NJBIA President & CEO Michele Siekerka and other New Jersey leaders joined U.S. Rep. Mikie Sherrill (D-NJ) on Monday in calling for government and businesses to work together to safeguard American innovation from China’s economic aggression, unfair trade practices and intellectual property theft.
Sherrill, a member of the newly created House Select Committee on China, held a Trenton news conference with manufacturers, business leaders, labor union officials, state lawmakers and higher education leaders to underscore the threat that the Chinese Communist Party’s “Made in China 2025” campaign poses to U.S.’s economic and national security.
The Leading Global Innovation Resolution, which Sherrill announced she is introducing in Congress, is part of the broader American Jobs and Competition Plan and builds on the CHIPS and Science Act, Inflation Reduction Act, and Bipartisan Infrastructure Law that strategically invest in key industries and workforce training initiatives to outcompete this Chinese Communist Party’s (CCP) strategy.
“Because they can’t outwork or out-innovate the United States, the CCP’s plan to get ahead relies on unfair trade practices, forced labor, poor environmental standards and stolen research and intellectual property with the ultimate goal of undercutting and bankrupting America,” Sherrill said. “All U.S. firms, from our big chip manufacturers like Intel to our small businesses here in Trenton are CCP targets for disruption, espionage, IP theft and commercial coercion,” Sherrill said.
Despite U.S. actions in recent years to safeguard investments in global innovation and technology, the CCP is escalating its efforts to dominate these sectors, such as semiconductors, artificial intelligence, and quantum computing, Sherrill said. The CCP has utilized unfair trade practices, such as demanding intellectual property transfers and raiding foreign businesses, along with espionage tactics.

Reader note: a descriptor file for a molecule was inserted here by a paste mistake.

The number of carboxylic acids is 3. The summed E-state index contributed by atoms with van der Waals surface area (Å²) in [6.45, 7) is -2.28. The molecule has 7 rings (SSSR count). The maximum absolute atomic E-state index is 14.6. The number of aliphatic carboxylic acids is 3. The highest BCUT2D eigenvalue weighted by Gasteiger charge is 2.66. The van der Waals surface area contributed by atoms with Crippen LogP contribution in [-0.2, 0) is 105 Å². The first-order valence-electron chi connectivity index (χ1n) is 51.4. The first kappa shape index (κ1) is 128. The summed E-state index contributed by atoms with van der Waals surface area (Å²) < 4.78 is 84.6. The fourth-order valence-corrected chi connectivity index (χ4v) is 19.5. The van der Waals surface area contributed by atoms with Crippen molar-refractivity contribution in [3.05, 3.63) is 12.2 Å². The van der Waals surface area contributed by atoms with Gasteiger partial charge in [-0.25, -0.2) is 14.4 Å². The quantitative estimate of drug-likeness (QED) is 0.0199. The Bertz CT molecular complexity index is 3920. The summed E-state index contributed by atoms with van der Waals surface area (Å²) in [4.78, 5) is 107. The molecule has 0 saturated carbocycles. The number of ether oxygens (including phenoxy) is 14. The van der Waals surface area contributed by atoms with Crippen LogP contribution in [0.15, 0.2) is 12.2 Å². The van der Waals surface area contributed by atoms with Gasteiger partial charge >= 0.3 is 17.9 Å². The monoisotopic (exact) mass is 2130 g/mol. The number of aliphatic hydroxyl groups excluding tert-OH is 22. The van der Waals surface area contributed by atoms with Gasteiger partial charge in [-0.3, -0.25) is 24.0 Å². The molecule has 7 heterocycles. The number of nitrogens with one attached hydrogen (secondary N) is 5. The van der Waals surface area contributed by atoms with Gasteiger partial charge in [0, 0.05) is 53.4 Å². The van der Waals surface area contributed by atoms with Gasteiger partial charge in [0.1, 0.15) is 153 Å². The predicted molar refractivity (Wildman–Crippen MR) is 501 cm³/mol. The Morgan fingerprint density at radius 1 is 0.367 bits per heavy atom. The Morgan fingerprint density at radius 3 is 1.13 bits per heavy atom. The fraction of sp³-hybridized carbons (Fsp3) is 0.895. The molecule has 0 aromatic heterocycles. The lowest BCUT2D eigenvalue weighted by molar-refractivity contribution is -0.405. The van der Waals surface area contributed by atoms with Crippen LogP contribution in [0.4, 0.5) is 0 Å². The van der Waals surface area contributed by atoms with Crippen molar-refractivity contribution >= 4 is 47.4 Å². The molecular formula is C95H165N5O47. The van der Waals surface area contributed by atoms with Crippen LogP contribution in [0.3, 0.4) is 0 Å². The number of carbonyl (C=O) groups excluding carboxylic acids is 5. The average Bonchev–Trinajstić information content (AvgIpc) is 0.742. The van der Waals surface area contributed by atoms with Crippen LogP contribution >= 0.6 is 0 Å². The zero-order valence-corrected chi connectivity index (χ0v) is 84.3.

Public institutions, businesses of all sizes, academic institutions, and workers are at risk and should be take action to mitigate risks, while Congress should support leveling the economic playing field alongside diplomatic and military missions,” Sherrill said.
Siekerka, a board member of the National Association of Manufacturers, noted manufacturers have been urging Congress to strengthen U.S. national security, bolster the economy and protect American innovation. NAM has urged a new approach to the U.S.-China relationship – one that is coordinated with allies and aimed at boosting national security and economic competitiveness.
“China is not a fair competitor,” Siekerka said, particularly when it comes to theft of intellectual property. “In 2009, I had the opportunity to be in China and to speak with businesses who were there trying to compete, and they told horror stories … you can’t win in a China court with a U.S. patent.”
Sherrill’s American Jobs and Competition Plan, and the Leading Global Innovation Resolution are the right approach because it underscores the need for comprehensive solutions, Siekerka said. She noted that China is a necessary partner on global issues and a critical market for certain manufactured goods.
“Through this resolution we can move forward comprehensive policies to help manufacturers grow, invest and hire here in the U.S., thus, unleashing the power of manufacturing in America,” Siekerka said. “NAM’s ‘Competing to Win’ agenda is an example of comprehensive policies to advance the goals of this resolution forward.”
Also joining Siekerka at the congresswoman’s news conference were three members of NJBIA’s board: Clifford F. Lindholm, III, president & CEO, Falstrom Company; Anthony Iacono, Ph.D., president, County College of Morris; and Gail Friedberg Rottenstrich, CEO & co-founder, ZAGO Manufacturing.
Photo caption: (L-R) NJBIA Chairman of the Board Clifford F. Lindholm III, NJBIA Board Member Gail Friedberg Rottenstrich, NJBIA Board Member Anthony Iacono, Congresswoman Mikie Sherrill (D-NJ) and NJBIA President & CEO Michele Siekerka.